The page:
a steaming glass of toddy within reach of him, Colonel
Ossington abruptly resumed the conversation at the point
where it had been broken off some fifteen minutes earlier.
"My present appearance here," he said, crossing his
legs, "is connected with certain mysterious events which
occurred at the time of my first visit to Castle Leslie on
the fifteenth day of April 1746—that is to say, on the
eve of the battle of Culloden." He paused an instant
as if to arrange his thoughts. Then, leaning forward and
fixing his keen grey eyes upon his host, he said in a
tone of sharp inquiry: "Will you tell me what became
of your brother, Neil Leslie?"
Sir Donald received the question with a lowering of
"Ah," said he, as he pressed his finger into the bowl
of his tobacco-pipe, "I had guessed that it was of him
you came to speak. I had even gone so far as to expect
that you were about to pester me by telling me you had
met him out there in America. I don't want to know
anything concerning him, Colonel Ossington. He disgraced
and ruined his family, and whether he be dead,
as I hope, or alive, as I sometimes fear, he is no more to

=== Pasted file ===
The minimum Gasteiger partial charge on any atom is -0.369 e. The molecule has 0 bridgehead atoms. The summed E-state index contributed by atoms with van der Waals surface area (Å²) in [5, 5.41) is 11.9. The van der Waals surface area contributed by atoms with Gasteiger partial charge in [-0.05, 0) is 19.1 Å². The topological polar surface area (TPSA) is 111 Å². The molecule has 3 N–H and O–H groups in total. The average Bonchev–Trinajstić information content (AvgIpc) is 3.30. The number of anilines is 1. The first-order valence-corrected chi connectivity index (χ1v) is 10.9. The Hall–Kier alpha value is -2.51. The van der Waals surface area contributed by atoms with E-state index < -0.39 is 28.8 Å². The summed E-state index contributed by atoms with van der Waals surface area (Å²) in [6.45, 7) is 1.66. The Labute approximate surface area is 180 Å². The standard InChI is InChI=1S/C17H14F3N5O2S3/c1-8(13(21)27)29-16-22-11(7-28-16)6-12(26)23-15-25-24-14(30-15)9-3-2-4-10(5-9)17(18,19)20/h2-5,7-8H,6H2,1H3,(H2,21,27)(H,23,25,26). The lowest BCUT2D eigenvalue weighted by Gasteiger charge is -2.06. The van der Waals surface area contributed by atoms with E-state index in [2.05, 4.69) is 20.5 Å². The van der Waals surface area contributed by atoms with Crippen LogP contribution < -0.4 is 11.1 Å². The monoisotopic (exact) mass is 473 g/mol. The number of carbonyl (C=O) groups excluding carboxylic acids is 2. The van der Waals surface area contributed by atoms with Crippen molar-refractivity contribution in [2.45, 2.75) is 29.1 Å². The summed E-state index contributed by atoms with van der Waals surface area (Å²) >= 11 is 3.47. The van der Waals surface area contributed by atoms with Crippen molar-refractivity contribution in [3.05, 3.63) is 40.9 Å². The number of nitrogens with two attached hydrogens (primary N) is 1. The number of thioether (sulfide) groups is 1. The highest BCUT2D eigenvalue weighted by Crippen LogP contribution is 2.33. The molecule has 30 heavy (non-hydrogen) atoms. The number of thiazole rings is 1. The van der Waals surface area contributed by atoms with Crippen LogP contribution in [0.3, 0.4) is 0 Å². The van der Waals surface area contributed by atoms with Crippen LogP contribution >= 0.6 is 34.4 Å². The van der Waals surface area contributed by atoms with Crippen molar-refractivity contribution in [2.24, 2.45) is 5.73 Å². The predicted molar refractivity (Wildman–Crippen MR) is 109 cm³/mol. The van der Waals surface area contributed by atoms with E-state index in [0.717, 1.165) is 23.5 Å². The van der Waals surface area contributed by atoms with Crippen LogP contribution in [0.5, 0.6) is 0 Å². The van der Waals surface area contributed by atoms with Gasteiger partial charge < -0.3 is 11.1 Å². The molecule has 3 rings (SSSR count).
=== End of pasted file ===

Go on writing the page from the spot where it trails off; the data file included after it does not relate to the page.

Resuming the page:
me than the most utter stranger."
"If I had met him in America," observed Colonel
Ossington, "I should have no need to ask you what
had become of him. I know nothing of him—nothing
of what happened to him subsequent to the evening
before Culloden fight."
"I assume that you were yourself in that fight," remarked
"Yes," returned the colonel, "I was then a young
ensign. I served under Major James Wolfe in repelling
the first attack of the Highlanders."
"Ah," mused Sir Donald; "then you would not come
into conflict with Neil Leslie. He, I believe, remained
studiously in the rear."
"Pardon me," corrected the colonel, "he was not
on the field."
A blank yet somewhat haughty stare was the response
to this unexpected contradiction. Sir Donald
was evidently perplexed.
"I do not go so far as to declare that he was actually
in the fight," said he. "But that he was somewhere on
the fringe of the battle I am well assured. After the
fight he fled with the defeated Highlanders, first to the
Western Islands, and afterwards to France. Such at
least is what my father believed concerning him—not
that he went out of his way to make inquiries. You
may be sure that he was in nowise anxious for the
graceless scoundrel's safety. Indeed, if the truth must
needs be told, Sir John was rejoiced to be rid of Neil
at any cost."
"Rejoiced to be rid of him?" echoed the colonel, in
surprise. "I do not understand. Neil Leslie was his
father's especial favourite. And very naturally so, as it
seems to me, since they both were Jacobites."
Sir Donald laid his pipe upon the table.
"Jacobites?" he repeated, in a tone half of surprise
and half of disbelief. "Who were Jacobites?"
"Why, Sir John Leslie and his son Neil."
"No, no," returned Sir Donald emphatically. "You